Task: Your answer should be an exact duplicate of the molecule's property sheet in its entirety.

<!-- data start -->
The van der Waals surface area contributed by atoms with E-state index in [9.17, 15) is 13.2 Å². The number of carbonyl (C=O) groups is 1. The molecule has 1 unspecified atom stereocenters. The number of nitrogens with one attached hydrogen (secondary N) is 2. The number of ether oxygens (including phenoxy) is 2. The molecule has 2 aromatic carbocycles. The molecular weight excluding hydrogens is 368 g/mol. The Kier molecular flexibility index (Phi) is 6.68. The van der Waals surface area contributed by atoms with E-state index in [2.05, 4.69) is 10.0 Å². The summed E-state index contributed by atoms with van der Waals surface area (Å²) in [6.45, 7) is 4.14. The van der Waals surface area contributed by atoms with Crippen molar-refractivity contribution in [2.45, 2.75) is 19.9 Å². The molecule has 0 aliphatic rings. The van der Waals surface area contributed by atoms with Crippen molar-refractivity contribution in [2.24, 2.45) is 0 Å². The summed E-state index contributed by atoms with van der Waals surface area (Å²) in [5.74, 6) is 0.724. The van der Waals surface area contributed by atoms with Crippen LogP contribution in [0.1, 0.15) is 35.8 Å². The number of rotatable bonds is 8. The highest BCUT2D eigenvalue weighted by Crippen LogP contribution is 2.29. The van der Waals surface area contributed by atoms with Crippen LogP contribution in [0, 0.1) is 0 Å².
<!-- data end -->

The van der Waals surface area contributed by atoms with E-state index in [9.17, 15) is 13.2 Å². The number of carbonyl (C=O) groups is 1. The molecule has 1 unspecified atom stereocenters. The number of nitrogens with one attached hydrogen (secondary N) is 2. The number of ether oxygens (including phenoxy) is 2. The molecule has 2 aromatic carbocycles. The molecular weight excluding hydrogens is 368 g/mol. The Kier molecular flexibility index (Phi) is 6.68. The van der Waals surface area contributed by atoms with E-state index in [2.05, 4.69) is 10.0 Å². The summed E-state index contributed by atoms with van der Waals surface area (Å²) in [6.45, 7) is 4.14. The van der Waals surface area contributed by atoms with Crippen molar-refractivity contribution in [2.45, 2.75) is 19.9 Å². The molecule has 0 aliphatic rings. The van der Waals surface area contributed by atoms with Crippen molar-refractivity contribution in [2.24, 2.45) is 0 Å². The summed E-state index contributed by atoms with van der Waals surface area (Å²) in [5.74, 6) is 0.724. The van der Waals surface area contributed by atoms with Crippen LogP contribution in [0.1, 0.15) is 35.8 Å². The number of rotatable bonds is 8. The highest BCUT2D eigenvalue weighted by Crippen LogP contribution is 2.29. The van der Waals surface area contributed by atoms with Crippen LogP contribution in [0, 0.1) is 0 Å².